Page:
Following the financial crisis that began in 2008, the EU set out to create an effective regulatory system for alternative investment funds (AIFs) – ie non-UCITS investment funds. The EC stated that alternative investment fund managers (AIFMs) had become "very significant actors in the European financial system, managing a large quantity of assets on behalf of pension funds and other investors; accounting for a significant proportion of trading activity in financial markets; and constituting an important source of counterparty risk for other market participants."
The resulting Directive 2011/61/EU - Alternative Investment Fund Managers Directive (AIFMD) – published in the OJ on 1 July 2011 after two years of controversy and debate – establishes an EU-wide harmonised framework for monitoring and supervising risks posed by AIFMs and the AIFs they manage, and for strengthening the internal market in alternative funds.
The Directive applies (with certain exemptions) to:
The AIFMD entered into force on 21 July 2011 and had to be transposed into member state law by 22 July 2013. In most cases it was also to be effective from this date. Certain AIFMs were allowed a transitional period, lasting up to 22 July 2014, in which to seek the necessary variation of permission, authorisation or registration prior to implementation.
However, the compliance process took longer than planned and in December 2014 the EC found it necessary to issue a formal warning to Spain, Latvia and Poland that they needed to put adequate measures in place or face fines.
The Directive is now fully in effect and in force. It has been supplemented by Level II Regulations – see Key documents. For more dates, see the Timeline below.
|April 30||EC publishes original draft proposal for the Directive on Alternative Investment fund Managers|
|1 July||Directive 2011/61/EU - Alternative Investment Fund Managers Directive (AIFMD) - published in the OJ|
|21 July||AIFMD enters into force|
|22 July||AIFMD transposed into national law and applied by Member States|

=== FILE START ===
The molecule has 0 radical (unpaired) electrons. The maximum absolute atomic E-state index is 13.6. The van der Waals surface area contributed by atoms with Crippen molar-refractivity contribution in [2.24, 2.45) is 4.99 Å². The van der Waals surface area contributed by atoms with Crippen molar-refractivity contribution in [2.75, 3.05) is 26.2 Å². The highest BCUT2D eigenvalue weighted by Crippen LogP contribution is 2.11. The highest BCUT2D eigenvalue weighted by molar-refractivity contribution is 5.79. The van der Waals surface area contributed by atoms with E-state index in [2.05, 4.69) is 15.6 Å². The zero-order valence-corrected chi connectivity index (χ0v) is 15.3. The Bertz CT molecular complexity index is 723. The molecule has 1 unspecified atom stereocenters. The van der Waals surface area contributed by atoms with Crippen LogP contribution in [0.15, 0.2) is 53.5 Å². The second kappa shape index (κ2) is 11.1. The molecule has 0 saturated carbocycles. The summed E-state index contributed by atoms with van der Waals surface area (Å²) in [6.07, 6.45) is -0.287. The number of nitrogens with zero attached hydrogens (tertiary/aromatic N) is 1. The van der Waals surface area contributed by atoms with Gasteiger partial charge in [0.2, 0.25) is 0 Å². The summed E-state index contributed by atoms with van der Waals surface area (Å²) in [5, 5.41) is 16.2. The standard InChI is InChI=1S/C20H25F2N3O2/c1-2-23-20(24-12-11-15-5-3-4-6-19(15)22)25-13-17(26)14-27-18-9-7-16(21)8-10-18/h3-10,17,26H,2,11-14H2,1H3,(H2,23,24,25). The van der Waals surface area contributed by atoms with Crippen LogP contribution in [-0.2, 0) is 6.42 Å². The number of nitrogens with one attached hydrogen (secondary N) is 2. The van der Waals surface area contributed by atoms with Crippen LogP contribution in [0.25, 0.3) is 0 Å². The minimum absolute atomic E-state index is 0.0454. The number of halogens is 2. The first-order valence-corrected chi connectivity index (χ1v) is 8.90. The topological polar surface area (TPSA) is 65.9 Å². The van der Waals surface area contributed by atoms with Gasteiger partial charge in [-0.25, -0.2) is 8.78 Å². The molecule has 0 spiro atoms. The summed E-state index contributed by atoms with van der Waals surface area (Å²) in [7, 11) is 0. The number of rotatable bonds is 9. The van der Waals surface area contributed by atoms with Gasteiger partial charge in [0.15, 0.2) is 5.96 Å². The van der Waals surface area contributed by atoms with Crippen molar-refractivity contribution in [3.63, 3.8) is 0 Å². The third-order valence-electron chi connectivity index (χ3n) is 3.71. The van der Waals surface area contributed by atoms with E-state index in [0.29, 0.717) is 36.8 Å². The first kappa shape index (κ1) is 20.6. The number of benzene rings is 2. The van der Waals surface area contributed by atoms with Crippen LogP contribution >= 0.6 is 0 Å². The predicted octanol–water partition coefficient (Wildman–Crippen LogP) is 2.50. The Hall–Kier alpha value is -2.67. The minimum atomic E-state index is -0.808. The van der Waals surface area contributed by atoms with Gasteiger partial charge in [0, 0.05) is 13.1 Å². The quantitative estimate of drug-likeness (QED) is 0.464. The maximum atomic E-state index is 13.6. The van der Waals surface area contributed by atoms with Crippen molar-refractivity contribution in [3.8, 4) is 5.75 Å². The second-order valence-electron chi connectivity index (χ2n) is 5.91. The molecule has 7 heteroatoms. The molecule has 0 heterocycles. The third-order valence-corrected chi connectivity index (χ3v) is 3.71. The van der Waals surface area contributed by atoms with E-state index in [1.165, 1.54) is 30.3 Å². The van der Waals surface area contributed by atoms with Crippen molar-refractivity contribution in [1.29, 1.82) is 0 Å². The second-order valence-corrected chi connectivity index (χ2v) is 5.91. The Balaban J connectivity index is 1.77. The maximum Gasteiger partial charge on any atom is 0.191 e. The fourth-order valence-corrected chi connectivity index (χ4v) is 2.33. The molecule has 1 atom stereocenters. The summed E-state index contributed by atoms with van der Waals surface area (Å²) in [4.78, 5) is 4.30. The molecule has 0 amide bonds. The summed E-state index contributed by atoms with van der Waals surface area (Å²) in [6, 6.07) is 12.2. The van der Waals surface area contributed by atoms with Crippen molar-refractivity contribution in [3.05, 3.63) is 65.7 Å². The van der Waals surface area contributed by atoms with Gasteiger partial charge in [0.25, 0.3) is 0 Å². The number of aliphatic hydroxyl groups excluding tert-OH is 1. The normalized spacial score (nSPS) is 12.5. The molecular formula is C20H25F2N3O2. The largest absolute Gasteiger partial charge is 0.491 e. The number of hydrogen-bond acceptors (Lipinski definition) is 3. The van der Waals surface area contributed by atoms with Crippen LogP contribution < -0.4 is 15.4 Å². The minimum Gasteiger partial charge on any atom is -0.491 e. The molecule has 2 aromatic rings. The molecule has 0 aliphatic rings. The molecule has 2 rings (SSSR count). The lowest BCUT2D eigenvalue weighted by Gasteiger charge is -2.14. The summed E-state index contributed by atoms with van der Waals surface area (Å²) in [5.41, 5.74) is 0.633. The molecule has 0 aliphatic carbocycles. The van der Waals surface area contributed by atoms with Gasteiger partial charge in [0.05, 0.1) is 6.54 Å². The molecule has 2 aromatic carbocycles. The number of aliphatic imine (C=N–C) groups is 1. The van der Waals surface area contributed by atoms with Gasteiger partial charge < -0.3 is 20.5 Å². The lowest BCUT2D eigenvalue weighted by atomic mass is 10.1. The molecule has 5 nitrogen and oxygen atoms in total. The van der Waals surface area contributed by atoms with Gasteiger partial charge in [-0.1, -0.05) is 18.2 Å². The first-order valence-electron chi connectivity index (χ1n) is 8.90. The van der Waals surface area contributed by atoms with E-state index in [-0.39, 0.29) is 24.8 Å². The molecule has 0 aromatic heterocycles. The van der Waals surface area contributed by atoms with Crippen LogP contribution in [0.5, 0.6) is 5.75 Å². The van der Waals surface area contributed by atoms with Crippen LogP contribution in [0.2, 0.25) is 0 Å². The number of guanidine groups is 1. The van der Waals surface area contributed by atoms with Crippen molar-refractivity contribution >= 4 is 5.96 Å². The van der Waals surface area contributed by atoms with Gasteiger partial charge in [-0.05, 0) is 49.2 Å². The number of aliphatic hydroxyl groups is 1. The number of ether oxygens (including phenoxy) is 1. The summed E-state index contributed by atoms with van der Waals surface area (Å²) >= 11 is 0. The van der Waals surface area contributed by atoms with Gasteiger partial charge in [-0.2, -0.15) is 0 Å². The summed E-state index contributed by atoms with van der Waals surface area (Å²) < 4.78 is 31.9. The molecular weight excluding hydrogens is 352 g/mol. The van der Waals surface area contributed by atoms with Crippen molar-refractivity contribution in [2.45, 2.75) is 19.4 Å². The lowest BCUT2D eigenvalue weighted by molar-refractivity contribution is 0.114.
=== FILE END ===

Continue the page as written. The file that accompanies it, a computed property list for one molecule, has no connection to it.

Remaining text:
|22 July||Deadline for EU member states to transpose AIFMD into their national legislation and for AIFMs to comply with relevant requirements|
|8 October||ESMA’s Guidelines on reporting obligations under AIFMD apply|
|26 November||European Commission issues infringement decisions against Latvia, Poland and Spain regarding their failure to comply with AIFMD and giving them 2 months to do so|
|30 July||ESMA’s issues first advice on extending AIFMD passport to Non-EU countries, confirming positive assessments for just two countries so far|
|18 July||ESMA‘s second advice on Non-EU country passports includes further positive assessments but notes there is more work to be done|
|22 July||EC scheduled to complete review of the application and scope of AIFMD|
|October||ESMA due to issue an opinion as to whether to 'turn off' domestic private placement regimes|
|22 January||Depending on ESMA's recommendation of October 2018, EC may 'turn off' private placement regimes|
The Directive allows for two methods for marketing to professional investors: the “marketing passport“ and the member states’ AIF private placement regimes. Whether a particular marketing method is available depends on the jurisdiction of the AIFM and the relevant AIF.
The AIFMD passport is a UCITS-style passporting system for marketing AIFs across Member States. Once an AIFM is authorised under the AIFMD in one member state and complies with the rules of the Directive, it is entitled upon notification to manage or market funds to professional investors throughout the EU.
Under the Directive, AIFMs to which the marketing passport could apply can either become authorised to use the passport or continue to use existing private placement regimes (until, subject to ESMA's opinion, these are compulsorily phased out in 2018).Extension of the passport
The AIFMD also envisages extending the passport to the marketing of non-EU funds, managed both by EU AIFM and AIFM based outside the EU. Currently, non-EU AIFMs and EU AIFMs of non-EU AIFs can only market their funds into member states where permitted by national private placement laws. The Directive required ESMA to review the situation two years after implementation and stated that the process for extending the passport would only be initiated upon receipt of positive advice from the Authority.
On 11 October 2016, ESMA Chair Steven Maijoor stated in a speech to the EU Economic and Monetary Affairs Committee that work was about to start on assessing a third group of Non-EU countries as well as on putting in place the extensive framework foreseen by the co-legislators in case the passport should indeed be extended to one or more non-EU countries. By the end of 2016, ESMA had published two sets of advice on extending the AIFMD passport to Non-EU countries. However, the three-month period enactment period has meanwhile expired without any enactment of a delegated act by the EU Commission.